Comparing Two Brickkilns

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For surveyors keenly interested in history, it can be a passionate journey to recover monuments that have disappeared from the modern public record. Retracing the steps of the original surveyor and interpreting century old descriptions are often challenging tasks, at times both frustrating and rewarding. Obtaining knowledge of the original surveyor or the agency that placed the monument is often the key to recovering them.

The monuments of the Missouri River Commission (MRC), placed as part of a precise triangulation network along the Missouri River in the late 1800’s, passed on one vital piece of information–a published latitude/longitude position. These positions found in the 1891 Annual Report for the MRC were based upon their own datum which was not initially tied to the networks of other government agencies. (See The American Surveyor Vol. 10, No. 6, 2013).

When the U. S. Coast & Geodetic Survey (C&GS) expanded their triangulation network across the nation, some of the MRC monuments, when found, were occupied. One reason for using an existing monument is because it was often already located at a key location such as a hilltop or area that was visible from the surrounding area. The MRC triangulation monuments were ahead of their time and consisted of a 5½" diameter cast iron cap placed on a 4-inch diameter iron pipe 36" long. Below the pipe was a drill hole in an 18" square buried stone.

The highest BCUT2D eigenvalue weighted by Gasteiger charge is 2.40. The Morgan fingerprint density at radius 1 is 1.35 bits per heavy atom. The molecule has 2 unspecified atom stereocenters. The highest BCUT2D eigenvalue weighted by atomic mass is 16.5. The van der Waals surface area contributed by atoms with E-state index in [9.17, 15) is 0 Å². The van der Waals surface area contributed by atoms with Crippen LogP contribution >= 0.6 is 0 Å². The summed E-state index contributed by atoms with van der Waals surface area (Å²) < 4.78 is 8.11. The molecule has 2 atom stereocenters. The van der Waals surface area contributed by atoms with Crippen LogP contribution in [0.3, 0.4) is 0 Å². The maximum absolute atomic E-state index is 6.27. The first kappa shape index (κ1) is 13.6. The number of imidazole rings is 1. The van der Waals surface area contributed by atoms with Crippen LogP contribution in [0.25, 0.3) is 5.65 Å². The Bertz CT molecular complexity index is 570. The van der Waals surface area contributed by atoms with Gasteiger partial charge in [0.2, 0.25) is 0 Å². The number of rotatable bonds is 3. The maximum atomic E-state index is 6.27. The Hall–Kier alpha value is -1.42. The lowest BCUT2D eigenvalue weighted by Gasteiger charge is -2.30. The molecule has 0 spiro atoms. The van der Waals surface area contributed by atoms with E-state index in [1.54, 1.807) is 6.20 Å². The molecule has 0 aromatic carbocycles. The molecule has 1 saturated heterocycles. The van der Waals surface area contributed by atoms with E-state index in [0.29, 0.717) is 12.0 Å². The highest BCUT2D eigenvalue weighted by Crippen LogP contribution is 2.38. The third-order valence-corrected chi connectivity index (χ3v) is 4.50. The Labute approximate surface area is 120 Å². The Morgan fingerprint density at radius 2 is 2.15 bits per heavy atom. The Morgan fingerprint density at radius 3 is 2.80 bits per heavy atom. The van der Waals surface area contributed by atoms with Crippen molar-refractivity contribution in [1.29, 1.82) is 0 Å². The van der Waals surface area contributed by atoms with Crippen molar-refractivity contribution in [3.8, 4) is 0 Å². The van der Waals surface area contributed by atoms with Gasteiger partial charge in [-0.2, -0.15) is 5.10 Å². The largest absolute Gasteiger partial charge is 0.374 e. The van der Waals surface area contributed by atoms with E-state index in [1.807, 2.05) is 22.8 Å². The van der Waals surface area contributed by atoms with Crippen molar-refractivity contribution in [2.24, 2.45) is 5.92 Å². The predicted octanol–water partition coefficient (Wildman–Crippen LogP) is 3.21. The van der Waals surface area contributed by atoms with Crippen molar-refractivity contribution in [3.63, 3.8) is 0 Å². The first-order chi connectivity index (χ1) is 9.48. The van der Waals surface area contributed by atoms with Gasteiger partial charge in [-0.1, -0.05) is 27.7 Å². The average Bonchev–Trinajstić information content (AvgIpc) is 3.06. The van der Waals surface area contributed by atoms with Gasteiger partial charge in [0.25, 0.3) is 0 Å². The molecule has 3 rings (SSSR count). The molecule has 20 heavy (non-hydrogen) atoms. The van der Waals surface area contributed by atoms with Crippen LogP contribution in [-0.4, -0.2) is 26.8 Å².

The early MRC surface monuments quickly became victims of theft by curio seekers due to their elaborate design. Unbeknownst to the thieves, the buried stones almost always remained. The lack of the visible surface monument, however, proved to be a dilemma for the C&GS surveyors who came later to the same hilltop knowing there should be a monument at the general location, but finding nothing. Probing for the buried stone was often time consuming. Calculating an accurate position could not yet be done since they were still in the process of creating their network which was also on a different datum. In many instances, C&GS therefore placed their own separate monument in the same general location. Such was the case for one particular triangulation station in Gregory County, South Dakota, located along the west side of the Missouri River.